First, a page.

Since we're here today helping you navigate the waters of uncertainty, we must include another important topic.  If you follow us regularly or keep up with whole grain news on your own, then you're probably aware that many people claim grains (even healthy whole grains) are dangerous because they contribute to chronic inflammation - which plays a role in heart disease, Alzheimer's ("Grain Brain"), and many types of cancer.   

Once again, be careful what you read: "facts" from scientific studies are often manipulated to support whatever hypothesis is being "proven."  How about this for facts?  Two recent studies show that whole grains actually reduce inflammation.

The first study, just published in Molecular Nutrition and Food Research states (in plain English!) "This study provides evidence supporting the beneficial effects of whole-grain foods on biomarkers of systemic inflammation in obese children".  The second study, published last summer in the journal Gut Microbes showed that eating whole grain barley and brown rice, even for a short period, helped increase "good bacteria" in the digestive system, which relates to improvements in system-wide inflammation.

Because the vast majority of published studies include jargon that is unfamiliar to the average consumer, it's easy for their messages to be misrepresented - intentionally or not.  So read with caution, and always consider the source.  For more great health studies relating to whole grains, take a look through the WGC's searchable database of health studies.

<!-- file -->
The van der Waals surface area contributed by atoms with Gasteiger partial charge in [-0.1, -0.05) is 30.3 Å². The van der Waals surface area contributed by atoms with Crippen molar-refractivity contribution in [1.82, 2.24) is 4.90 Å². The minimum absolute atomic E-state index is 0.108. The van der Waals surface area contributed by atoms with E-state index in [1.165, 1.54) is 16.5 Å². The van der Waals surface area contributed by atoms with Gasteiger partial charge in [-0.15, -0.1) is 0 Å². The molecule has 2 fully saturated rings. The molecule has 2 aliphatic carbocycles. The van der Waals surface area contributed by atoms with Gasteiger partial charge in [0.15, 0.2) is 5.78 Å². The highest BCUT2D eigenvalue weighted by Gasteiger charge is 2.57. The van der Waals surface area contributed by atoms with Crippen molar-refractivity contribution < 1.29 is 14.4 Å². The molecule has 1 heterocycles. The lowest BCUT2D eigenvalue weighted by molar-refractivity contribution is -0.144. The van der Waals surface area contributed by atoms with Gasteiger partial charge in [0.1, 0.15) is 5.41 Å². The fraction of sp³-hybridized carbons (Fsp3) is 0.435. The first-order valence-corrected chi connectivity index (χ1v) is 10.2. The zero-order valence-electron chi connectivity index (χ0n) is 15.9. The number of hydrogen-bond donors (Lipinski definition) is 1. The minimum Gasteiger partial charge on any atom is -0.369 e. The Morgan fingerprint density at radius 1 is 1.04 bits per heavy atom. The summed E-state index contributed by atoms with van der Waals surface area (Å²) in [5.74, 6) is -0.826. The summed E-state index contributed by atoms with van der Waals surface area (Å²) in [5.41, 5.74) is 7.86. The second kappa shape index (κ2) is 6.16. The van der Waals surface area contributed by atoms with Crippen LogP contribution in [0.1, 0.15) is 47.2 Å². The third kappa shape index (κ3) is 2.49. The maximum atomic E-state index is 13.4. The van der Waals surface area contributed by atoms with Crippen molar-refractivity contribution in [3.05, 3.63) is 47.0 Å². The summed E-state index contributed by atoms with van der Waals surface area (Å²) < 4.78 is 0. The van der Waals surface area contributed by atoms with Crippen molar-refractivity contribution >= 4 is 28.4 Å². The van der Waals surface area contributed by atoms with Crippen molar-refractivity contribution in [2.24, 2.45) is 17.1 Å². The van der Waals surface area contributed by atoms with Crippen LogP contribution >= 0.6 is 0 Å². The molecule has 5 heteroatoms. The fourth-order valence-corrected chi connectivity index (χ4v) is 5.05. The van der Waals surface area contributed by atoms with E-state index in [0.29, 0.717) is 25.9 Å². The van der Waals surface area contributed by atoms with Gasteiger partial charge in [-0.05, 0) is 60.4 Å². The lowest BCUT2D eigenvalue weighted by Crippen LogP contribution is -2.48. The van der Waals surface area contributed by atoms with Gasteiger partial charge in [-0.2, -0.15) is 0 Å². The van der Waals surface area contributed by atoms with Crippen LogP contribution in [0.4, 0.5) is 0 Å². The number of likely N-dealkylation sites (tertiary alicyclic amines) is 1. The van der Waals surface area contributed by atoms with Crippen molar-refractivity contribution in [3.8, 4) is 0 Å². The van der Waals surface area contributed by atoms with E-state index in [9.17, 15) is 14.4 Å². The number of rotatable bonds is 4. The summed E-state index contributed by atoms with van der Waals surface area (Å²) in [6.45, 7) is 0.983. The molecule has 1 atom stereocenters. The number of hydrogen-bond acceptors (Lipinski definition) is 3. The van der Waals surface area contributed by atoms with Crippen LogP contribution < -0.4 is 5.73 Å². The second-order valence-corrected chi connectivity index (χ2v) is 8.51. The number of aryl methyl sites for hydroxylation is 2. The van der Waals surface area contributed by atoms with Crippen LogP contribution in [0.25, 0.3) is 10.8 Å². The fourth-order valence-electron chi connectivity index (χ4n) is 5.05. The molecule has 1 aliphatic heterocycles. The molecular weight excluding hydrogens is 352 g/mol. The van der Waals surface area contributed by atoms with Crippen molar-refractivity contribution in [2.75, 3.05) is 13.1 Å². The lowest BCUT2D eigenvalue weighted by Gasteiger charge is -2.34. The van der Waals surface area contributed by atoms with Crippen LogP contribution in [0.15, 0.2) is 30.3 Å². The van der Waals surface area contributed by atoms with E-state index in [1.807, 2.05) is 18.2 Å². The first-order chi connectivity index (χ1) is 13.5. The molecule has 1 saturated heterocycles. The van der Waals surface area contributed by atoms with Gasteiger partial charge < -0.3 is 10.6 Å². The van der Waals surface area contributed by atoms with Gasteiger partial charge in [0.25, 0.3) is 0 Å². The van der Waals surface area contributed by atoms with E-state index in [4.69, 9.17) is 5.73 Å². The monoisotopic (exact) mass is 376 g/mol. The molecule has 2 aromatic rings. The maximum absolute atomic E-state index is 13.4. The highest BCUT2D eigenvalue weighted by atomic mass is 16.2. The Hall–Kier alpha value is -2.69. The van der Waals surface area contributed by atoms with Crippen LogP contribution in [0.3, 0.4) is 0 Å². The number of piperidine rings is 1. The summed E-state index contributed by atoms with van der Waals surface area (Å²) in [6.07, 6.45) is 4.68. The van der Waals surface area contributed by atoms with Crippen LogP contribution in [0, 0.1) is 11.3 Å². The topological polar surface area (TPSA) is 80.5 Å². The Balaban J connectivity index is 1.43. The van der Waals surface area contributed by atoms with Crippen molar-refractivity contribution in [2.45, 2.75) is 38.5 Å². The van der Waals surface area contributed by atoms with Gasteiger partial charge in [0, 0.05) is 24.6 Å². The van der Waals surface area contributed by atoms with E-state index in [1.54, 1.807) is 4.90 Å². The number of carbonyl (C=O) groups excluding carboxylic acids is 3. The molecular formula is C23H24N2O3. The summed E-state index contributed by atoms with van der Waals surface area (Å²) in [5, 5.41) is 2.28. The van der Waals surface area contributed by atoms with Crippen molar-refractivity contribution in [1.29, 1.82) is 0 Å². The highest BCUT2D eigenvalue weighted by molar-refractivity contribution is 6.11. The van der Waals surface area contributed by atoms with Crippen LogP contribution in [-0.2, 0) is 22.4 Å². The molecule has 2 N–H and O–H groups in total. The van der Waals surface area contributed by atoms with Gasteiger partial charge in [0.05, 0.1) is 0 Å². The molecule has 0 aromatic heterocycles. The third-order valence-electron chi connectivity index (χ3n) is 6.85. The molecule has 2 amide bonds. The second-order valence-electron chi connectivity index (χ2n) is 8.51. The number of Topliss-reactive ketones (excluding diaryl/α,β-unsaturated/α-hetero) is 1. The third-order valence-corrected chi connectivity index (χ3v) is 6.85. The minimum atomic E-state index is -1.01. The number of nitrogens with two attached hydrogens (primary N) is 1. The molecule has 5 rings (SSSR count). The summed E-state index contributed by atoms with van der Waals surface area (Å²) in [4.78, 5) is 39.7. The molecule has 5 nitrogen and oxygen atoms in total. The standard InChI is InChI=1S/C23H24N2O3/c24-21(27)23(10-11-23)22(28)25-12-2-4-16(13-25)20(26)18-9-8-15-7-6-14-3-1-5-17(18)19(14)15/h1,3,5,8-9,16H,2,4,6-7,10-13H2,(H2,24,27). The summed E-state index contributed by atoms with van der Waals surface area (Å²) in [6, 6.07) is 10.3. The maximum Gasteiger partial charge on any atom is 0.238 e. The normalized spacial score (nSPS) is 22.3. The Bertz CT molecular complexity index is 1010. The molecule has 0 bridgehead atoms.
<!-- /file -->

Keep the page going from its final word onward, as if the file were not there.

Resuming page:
Do you enjoy keeping up on the latest nutrition news?  The Oldways Nutrition Exchange, a sister program of the WGC, provides incredible, easy-to-understand resources on everything from "Sensible Weight Loss" and "Cooking with Kids" to some great dietary information - like ways to "Meet your Protein Needs" and how to "Get More Fruits and Vegetables."

Oldways created the ONE program for registered dietitians, especially those who work in supermarkets.  But here's the inside scoop:  Whether you're a dietitian or just curious for your own health, all these amazing toolkits are free to access and yours to share.  We've even published an editorial calendar for the year, so you have more to look forward to.  Past toolkits are available too, and after the easy signup,  you can access the whole series!  It's just another great way Oldways and the Whole Grains Council are helping you make informed decisions about what you eat.  Enjoy!
Discounts Deals
We thought it was time to bring back an oldie but goodie, because who doesn't like a deal?  Check out these 3 from Whole Grains Council members and check back next month for more!

$1 off any item from Bob's Red Mill

$1 off Morning Oat Crunch from Barbara's Bakery

$2 off a family-size frozen entree from Annie's


Best regards from all of us at Oldways and the Whole Grains Council,  

Director of Food and Nutrition Strategies
Oldways  /  Whole Grains Council

Program Manager
Oldways / Whole Grains Council 
Mallory Cushman                                  
Stamp Program Manager                                                        
Oldways  /  Whole Grains Council        


Oldways Health through Heritage logo
Let the old ways be your guide to good health and well-being.
266 Beacon Street, Boston, MA  |  617-421-5500  |  Fax 617-421-5511